Funny how one passing thought leads to another, and another, until you end up with something completely divorced from the original thought. Especially now, with the internet. You can whisk through any number of random associations in two shakes of a lamb’s tail.
I can’t believe I just typed ‘two shakes of a lamb’s tail’. I have never said that in my life.
I was thinking about my garage, and how it seems to be inhabited by tins nowadays, mostly cat food. This is because I am nervous about Brexit, or rather apprehensive as to the incompetence of civil servants in managing the transition from – oh, you daren’t even discuss this nowadays – from the way we were to the way we will be.
That lead me to think of an old episode of Alaska: The Last Frontier (before I gave up my TV licence) in which there was an earthquake. I have never been through an earthquake and it didn’t look much fun. The root cellar of one young couple had been badly shaken and much of the foodstuff they had worked so hard to gather/make over the short Alaskan summer had been thrown about and ruined. To please his wife the husband, ever practical, set about building shelves out of second-hand timber, with high boards at the front and sides. The idea was that in any future earthquake, supplies would be contained on the shelves rather than smashed on the floor.
And then I got onto, accidentally of course, the Parable of the Rich Fool. I knew there was a thing about a man smugly heaping grain up in his barn, then dying overnight, but I couldn’t remember what it was called or where to find it. There’s a bit in Matthew 6:19 which starts:
Do not store up for yourselves treasures on earth, where moths and vermin destroy, and where thieves break in…
The parable itself seems to be Luke 12: 13-21. A rich man has had a bumper harvest and is rejoicing over all the excess crops he has. There is so much, he hasn’t got room to store it all, yet he means to save it and be able to live the good life for many years, eating, drinking and being merry, which must be the origin of the saying Eat, Drink and be Merry, for tomorrow you die.
He makes a plan. He will tear down all his old barns and build much bigger ones in their place…
Now, here is one of those logic holes. I just love logic holes, which tend to leap out at me. Star Trek is an excellent source. If I were the rich man, and didn’t yet know that God was about to thunder at me “You fool! This very night your soul is being demanded of you. And these things you have prepared, whose will they be?”
If I were that rich man, I would be saying at this point: what a waste of time and assets it would be to pull down all the barns I have already got. Why don’t I just build a number of additional barns? Then I can store my grain mountain and eat, drink and be merry etc till the cows come home.
I can’t believe I just typed ’till the cows come home’. I sound like my Nan.
But then of course God would commence his Thundering and I would realise that all my crops and possessions were of no use to me. I should have been concentrating on storing up ‘treasure in heaven’ instead.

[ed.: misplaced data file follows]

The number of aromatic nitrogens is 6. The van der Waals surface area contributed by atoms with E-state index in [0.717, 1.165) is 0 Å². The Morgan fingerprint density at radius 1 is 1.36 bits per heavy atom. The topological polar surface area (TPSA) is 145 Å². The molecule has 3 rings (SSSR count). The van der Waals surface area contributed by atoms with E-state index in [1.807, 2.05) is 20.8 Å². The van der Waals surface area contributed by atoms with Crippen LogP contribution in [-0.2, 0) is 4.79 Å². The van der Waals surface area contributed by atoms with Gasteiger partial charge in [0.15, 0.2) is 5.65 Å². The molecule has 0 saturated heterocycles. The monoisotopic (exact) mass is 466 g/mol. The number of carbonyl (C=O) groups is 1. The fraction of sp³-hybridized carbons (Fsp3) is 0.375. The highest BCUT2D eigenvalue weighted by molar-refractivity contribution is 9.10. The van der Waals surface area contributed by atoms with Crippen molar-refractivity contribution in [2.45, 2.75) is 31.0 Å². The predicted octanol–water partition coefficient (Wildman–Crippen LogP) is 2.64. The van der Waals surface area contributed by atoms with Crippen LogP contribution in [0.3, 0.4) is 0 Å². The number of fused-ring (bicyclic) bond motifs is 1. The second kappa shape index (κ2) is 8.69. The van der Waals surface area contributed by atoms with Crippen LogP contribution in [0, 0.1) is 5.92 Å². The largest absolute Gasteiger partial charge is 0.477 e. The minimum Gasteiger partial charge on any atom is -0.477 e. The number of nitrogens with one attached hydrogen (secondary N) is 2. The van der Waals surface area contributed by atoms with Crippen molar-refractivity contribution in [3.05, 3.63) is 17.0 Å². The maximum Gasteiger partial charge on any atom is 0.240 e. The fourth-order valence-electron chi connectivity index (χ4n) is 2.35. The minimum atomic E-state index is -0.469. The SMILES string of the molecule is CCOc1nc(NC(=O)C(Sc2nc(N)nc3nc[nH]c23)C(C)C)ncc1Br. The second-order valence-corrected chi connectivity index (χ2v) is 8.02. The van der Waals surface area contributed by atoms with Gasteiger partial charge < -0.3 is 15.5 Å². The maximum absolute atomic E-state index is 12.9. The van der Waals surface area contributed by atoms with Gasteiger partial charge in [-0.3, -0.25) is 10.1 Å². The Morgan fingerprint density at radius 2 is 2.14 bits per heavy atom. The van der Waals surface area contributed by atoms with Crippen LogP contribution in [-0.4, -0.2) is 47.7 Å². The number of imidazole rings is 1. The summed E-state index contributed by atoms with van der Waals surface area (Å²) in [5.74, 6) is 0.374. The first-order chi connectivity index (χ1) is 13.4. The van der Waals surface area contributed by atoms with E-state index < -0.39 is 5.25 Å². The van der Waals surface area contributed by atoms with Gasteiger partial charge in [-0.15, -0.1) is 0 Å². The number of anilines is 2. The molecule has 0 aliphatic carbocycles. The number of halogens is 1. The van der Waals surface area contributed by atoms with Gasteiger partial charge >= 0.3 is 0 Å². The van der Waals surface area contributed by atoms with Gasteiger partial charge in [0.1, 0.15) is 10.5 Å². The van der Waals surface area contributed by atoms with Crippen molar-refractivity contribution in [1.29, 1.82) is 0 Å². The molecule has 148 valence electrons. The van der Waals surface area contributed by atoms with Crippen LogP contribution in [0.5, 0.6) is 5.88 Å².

I did come across a children’s bible ‘translation’ of this story, that began something like:
There was once a very rich man, and he grew fruit on his farm. We don’t know exactly what sort of fruit, children, but he grew so much of it he was beginning to wonder how he would store it all…
What was with all this mysterious fruit? There was no mention of fruit, surely. So I checked it back in the King James version. What it actually says is:
The ground of a certain rich man brought forth plentifully:
And he thought within himself, saying. What shall I do, because I have no room where to bestow my fruits and my goods.
And he said, This will I do: I will pull down my barns and build greater; and there will I bestow all my fruits and my goods.
The writer of the children’s translation has taken this literally. What ‘fruits’ actually means is crops, ie ‘the fruits of his labour’. Fruits are crops, and goods are possessions, as in ‘all my worldly goods I thee bestow’.
But to what extent was the parable itself mean to be taken literally? Should I not be storing cat food but trust in the lord not to let my nineteen cats starve. Should people not be saving some of their earnings, if they can afford to, because in the event of some financial crash Jesus will provide?
I am still thinking this one over. Where is the line between blind faith and fecklessness? Surely if you don’t worry a bit about the future and try to provide for yourself, you will end up in the gutter, or with other people having to take care of you, or unable to look after anybody yourself? Surely it is a person’s responsibility, as a member of society, to at least try not to be too much of a drain and a nuisance?
It all hinges on time, and predictability. The Rich Fool was called foolish because he decided to horde his excess crops (crops, not apples, pears, cumquats etc) against a future that, in the event, he was not destined to have. But he didn’t know that. If he had known it, maybe he would have made a different decision. If he had known it, maybe he would have given it all away to the poor and needy, and then sat down happily to await his transport to the next world.
Can we live as if there will be no tomorrow? What happens if there is a tomorrow after all?
Taken to its logical conclusion, if we brooded constantly on the thought that we might die at any moment, wouldn’t we all just curl up on the living room carpet and do nothing at all, ever again? Isn’t everyday life only possible because the future is unknown?